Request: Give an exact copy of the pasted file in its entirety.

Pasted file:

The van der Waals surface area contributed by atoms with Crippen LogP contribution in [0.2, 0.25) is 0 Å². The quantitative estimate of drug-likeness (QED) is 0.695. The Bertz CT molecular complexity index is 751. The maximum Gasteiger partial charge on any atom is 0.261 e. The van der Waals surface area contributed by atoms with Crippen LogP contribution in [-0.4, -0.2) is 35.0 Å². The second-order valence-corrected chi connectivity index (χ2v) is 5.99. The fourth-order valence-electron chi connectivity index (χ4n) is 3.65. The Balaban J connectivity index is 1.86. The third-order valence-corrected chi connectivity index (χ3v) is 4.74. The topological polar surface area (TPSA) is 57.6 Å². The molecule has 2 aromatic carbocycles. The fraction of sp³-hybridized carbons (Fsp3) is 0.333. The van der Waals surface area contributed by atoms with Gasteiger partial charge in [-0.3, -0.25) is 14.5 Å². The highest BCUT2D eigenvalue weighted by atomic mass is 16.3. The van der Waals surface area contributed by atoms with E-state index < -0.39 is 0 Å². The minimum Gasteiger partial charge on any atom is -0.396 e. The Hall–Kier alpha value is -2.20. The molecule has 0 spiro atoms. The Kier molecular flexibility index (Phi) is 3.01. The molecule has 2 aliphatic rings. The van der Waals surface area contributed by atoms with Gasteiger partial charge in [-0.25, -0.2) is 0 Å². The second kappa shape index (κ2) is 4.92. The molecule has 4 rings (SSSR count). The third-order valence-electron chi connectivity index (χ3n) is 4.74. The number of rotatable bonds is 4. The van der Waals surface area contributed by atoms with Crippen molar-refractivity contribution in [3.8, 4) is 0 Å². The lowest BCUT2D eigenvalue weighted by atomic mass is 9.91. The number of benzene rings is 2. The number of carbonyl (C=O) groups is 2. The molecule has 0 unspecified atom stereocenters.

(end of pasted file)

The van der Waals surface area contributed by atoms with Crippen LogP contribution in [0.2, 0.25) is 0 Å². The quantitative estimate of drug-likeness (QED) is 0.695. The Bertz CT molecular complexity index is 751. The maximum Gasteiger partial charge on any atom is 0.261 e. The van der Waals surface area contributed by atoms with Crippen LogP contribution in [-0.4, -0.2) is 35.0 Å². The second-order valence-corrected chi connectivity index (χ2v) is 5.99. The fourth-order valence-electron chi connectivity index (χ4n) is 3.65. The Balaban J connectivity index is 1.86. The third-order valence-corrected chi connectivity index (χ3v) is 4.74. The topological polar surface area (TPSA) is 57.6 Å². The molecule has 2 aromatic carbocycles. The fraction of sp³-hybridized carbons (Fsp3) is 0.333. The van der Waals surface area contributed by atoms with Gasteiger partial charge in [-0.3, -0.25) is 14.5 Å². The highest BCUT2D eigenvalue weighted by atomic mass is 16.3. The van der Waals surface area contributed by atoms with E-state index < -0.39 is 0 Å². The minimum Gasteiger partial charge on any atom is -0.396 e. The Hall–Kier alpha value is -2.20. The molecule has 0 spiro atoms. The Kier molecular flexibility index (Phi) is 3.01. The molecule has 2 aliphatic rings. The van der Waals surface area contributed by atoms with Gasteiger partial charge in [-0.25, -0.2) is 0 Å². The second kappa shape index (κ2) is 4.92. The molecule has 4 rings (SSSR count). The third-order valence-electron chi connectivity index (χ3n) is 4.74. The number of rotatable bonds is 4. The van der Waals surface area contributed by atoms with Crippen molar-refractivity contribution in [3.8, 4) is 0 Å². The lowest BCUT2D eigenvalue weighted by atomic mass is 9.91. The number of benzene rings is 2. The number of carbonyl (C=O) groups is 2. The molecule has 0 unspecified atom stereocenters.